– I also make notes in my calendar of when I call/text/email someone as a pastoral care tracker.

– I send a daily prayer text to our congregation and friends (about 400 people). Writing that gives me a focused 160 characters to take something rolling around my head and turning into an intentional prayer, with others reading over my shoulder as I do.

MOST days, though, prayer looks more like:

– Writing a list of names (naming someone is a prayer itself).

– Saying ‘healing and safety’ when sirens go by.

– When someone tells me something, responding with ‘I am praying for you.’ (Not, ‘I will be praying,’ but ‘I am praying’ … that, in itself, becomes a prayer.)

– Chopping vegetables or stirring soup or draining pasta and taking those minutes to think about the people I’m preparing it for (even if ‘people’ is just me).

– There’s a ‘drink water’ reminder on my phone (or fitness watch). It goes off once an hour. I drink the water, but I also take a couple of deep breaths. Inspiration is being filled with the Spirit (in-spire), and respiration (re-spire) is returning the Spirit to the world.

What does justice look like in your local context? How about love? How do you lead people towards both?

Justice and love look like modeling equity: people serving together without restriction; congregational participation that is open to everyone regardless of membership/non-membership; scaling teaching and worship to children, youth, and adults at their level and connection. It looks like offering a broad and varied menu of opportunities for worship, study, prayer, fellowship, service, and stewardship. It involves recognizing (and reminding ourselves!), that not everyone will (or has to) do everything, but everyone should be able to (when they are ready) find something that fits.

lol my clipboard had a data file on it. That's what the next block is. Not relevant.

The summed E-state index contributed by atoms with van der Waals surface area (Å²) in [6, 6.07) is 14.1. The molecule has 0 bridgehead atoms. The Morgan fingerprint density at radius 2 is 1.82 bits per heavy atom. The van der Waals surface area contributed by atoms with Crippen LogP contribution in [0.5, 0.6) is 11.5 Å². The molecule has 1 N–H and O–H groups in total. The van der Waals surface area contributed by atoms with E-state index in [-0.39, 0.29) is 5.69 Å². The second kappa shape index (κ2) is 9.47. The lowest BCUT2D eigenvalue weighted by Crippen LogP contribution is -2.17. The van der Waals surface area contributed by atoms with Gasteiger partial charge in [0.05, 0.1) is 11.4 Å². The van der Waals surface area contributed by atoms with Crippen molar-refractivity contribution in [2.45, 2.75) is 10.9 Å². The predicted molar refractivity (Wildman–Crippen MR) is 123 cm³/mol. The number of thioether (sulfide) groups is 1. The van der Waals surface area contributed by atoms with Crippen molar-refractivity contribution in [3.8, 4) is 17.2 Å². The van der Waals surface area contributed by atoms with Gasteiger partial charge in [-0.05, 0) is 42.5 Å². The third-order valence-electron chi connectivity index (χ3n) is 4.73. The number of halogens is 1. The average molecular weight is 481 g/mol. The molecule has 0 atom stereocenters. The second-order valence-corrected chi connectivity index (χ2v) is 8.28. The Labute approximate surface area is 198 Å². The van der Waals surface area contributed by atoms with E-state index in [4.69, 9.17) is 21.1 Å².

That equity that we hope we are modeling in our daily life in/at the church has to then be turned outward: do we serve without reservation, without requiring something in return? Do we participate in our community in the ways that the community needs or only in the ways that we think they need? Have we built relationships that allow for correction and reconciliation when we misstep or overstep?

What is the funniest or oddest thing that has ever happened to you in ministry (that you can share without breaking confidentiality)?

I feel like I could answer this question for days:

– Plunging a toilet between Christmas Eve services while Wearing high heels, a floor length skirt, and a silk/angora sweater.

– Cooking and serving Shrove Tuesday pancake supper with the youth group, while the building was under construction, and having griddle stations plugged in in several of the foundation-poured, framed-but-not-yet-drywalled classrooms. We sat on paint buckets, used sawhorses to prop things up, and prayed that the smoke alarms would remain quiet and the circuit breakers would not blow.

– Taking the lid off the communion trays, to hand them to deacons, to realize that the bottom tray had cups, without juice.